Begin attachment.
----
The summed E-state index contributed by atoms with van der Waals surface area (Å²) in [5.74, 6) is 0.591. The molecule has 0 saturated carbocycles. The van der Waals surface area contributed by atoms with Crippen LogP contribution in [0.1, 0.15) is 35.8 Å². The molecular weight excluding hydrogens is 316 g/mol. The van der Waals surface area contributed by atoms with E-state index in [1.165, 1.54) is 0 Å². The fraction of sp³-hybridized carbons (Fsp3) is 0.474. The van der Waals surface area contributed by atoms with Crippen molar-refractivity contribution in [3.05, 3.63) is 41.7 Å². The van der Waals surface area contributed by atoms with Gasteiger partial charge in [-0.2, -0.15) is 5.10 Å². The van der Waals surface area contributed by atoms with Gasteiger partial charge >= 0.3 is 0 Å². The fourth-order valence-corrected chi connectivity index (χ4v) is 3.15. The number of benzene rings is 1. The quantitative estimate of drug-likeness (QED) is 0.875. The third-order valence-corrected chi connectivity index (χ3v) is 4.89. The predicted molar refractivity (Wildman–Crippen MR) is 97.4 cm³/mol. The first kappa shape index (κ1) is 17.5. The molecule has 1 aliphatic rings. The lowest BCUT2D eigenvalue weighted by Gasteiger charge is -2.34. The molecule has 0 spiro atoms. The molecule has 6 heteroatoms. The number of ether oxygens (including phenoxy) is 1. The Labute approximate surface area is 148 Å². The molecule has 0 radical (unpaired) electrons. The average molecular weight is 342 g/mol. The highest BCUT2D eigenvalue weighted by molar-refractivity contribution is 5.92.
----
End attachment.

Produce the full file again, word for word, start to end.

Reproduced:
The summed E-state index contributed by atoms with van der Waals surface area (Å²) in [5.74, 6) is 0.591. The molecule has 0 saturated carbocycles. The van der Waals surface area contributed by atoms with Crippen LogP contribution in [0.1, 0.15) is 35.8 Å². The molecular weight excluding hydrogens is 316 g/mol. The van der Waals surface area contributed by atoms with E-state index in [1.165, 1.54) is 0 Å². The fraction of sp³-hybridized carbons (Fsp3) is 0.474. The van der Waals surface area contributed by atoms with Crippen molar-refractivity contribution in [3.05, 3.63) is 41.7 Å². The van der Waals surface area contributed by atoms with Gasteiger partial charge in [-0.2, -0.15) is 5.10 Å². The van der Waals surface area contributed by atoms with Gasteiger partial charge >= 0.3 is 0 Å². The fourth-order valence-corrected chi connectivity index (χ4v) is 3.15. The number of benzene rings is 1. The quantitative estimate of drug-likeness (QED) is 0.875. The third-order valence-corrected chi connectivity index (χ3v) is 4.89. The predicted molar refractivity (Wildman–Crippen MR) is 97.4 cm³/mol. The first kappa shape index (κ1) is 17.5. The molecule has 1 aliphatic rings. The lowest BCUT2D eigenvalue weighted by Gasteiger charge is -2.34. The molecule has 0 spiro atoms. The molecule has 6 heteroatoms. The number of ether oxygens (including phenoxy) is 1. The Labute approximate surface area is 148 Å². The molecule has 0 radical (unpaired) electrons. The average molecular weight is 342 g/mol. The highest BCUT2D eigenvalue weighted by molar-refractivity contribution is 5.92.